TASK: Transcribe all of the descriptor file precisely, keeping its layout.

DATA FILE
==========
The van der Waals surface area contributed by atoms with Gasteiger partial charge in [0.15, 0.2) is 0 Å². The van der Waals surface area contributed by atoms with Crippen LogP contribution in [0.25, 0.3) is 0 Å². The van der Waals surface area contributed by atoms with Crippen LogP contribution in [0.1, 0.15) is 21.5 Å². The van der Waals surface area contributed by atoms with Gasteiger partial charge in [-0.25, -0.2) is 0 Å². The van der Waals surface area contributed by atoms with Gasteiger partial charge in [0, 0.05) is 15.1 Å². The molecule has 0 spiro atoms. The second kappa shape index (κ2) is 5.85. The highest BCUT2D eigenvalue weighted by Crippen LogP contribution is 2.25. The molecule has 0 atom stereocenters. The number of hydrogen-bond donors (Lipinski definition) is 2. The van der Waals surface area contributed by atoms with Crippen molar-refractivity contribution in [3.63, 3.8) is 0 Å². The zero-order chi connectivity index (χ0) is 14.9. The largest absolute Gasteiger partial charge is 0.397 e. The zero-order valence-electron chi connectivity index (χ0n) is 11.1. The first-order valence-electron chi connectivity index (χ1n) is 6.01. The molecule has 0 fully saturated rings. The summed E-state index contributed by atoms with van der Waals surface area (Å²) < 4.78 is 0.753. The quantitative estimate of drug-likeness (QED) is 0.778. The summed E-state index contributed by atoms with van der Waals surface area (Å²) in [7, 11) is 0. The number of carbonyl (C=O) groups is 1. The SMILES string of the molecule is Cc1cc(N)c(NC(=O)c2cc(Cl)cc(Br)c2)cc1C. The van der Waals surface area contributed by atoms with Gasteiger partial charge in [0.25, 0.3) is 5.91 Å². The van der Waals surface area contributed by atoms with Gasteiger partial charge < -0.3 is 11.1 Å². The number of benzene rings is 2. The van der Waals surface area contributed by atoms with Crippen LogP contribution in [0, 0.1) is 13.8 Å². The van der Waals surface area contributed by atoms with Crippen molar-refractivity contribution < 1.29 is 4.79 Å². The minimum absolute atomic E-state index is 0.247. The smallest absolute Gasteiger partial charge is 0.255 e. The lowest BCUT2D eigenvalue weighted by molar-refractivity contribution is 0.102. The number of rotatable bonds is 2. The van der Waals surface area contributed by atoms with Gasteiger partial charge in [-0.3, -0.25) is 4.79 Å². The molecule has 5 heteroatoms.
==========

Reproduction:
The van der Waals surface area contributed by atoms with Gasteiger partial charge in [0.15, 0.2) is 0 Å². The van der Waals surface area contributed by atoms with Crippen LogP contribution in [0.25, 0.3) is 0 Å². The van der Waals surface area contributed by atoms with Crippen LogP contribution in [0.1, 0.15) is 21.5 Å². The van der Waals surface area contributed by atoms with Gasteiger partial charge in [-0.25, -0.2) is 0 Å². The van der Waals surface area contributed by atoms with Gasteiger partial charge in [0, 0.05) is 15.1 Å². The molecule has 0 spiro atoms. The second kappa shape index (κ2) is 5.85. The highest BCUT2D eigenvalue weighted by Crippen LogP contribution is 2.25. The molecule has 0 atom stereocenters. The number of hydrogen-bond donors (Lipinski definition) is 2. The van der Waals surface area contributed by atoms with Crippen molar-refractivity contribution in [3.63, 3.8) is 0 Å². The zero-order chi connectivity index (χ0) is 14.9. The largest absolute Gasteiger partial charge is 0.397 e. The zero-order valence-electron chi connectivity index (χ0n) is 11.1. The first-order valence-electron chi connectivity index (χ1n) is 6.01. The molecule has 0 fully saturated rings. The summed E-state index contributed by atoms with van der Waals surface area (Å²) < 4.78 is 0.753. The quantitative estimate of drug-likeness (QED) is 0.778. The summed E-state index contributed by atoms with van der Waals surface area (Å²) in [7, 11) is 0. The number of carbonyl (C=O) groups is 1. The SMILES string of the molecule is Cc1cc(N)c(NC(=O)c2cc(Cl)cc(Br)c2)cc1C. The van der Waals surface area contributed by atoms with Gasteiger partial charge in [0.25, 0.3) is 5.91 Å². The van der Waals surface area contributed by atoms with Gasteiger partial charge < -0.3 is 11.1 Å². The number of benzene rings is 2. The van der Waals surface area contributed by atoms with Crippen LogP contribution in [0, 0.1) is 13.8 Å². The van der Waals surface area contributed by atoms with Crippen molar-refractivity contribution < 1.29 is 4.79 Å². The minimum absolute atomic E-state index is 0.247. The smallest absolute Gasteiger partial charge is 0.255 e. The lowest BCUT2D eigenvalue weighted by molar-refractivity contribution is 0.102. The number of rotatable bonds is 2. The van der Waals surface area contributed by atoms with Gasteiger partial charge in [-0.3, -0.25) is 4.79 Å². The molecule has 5 heteroatoms.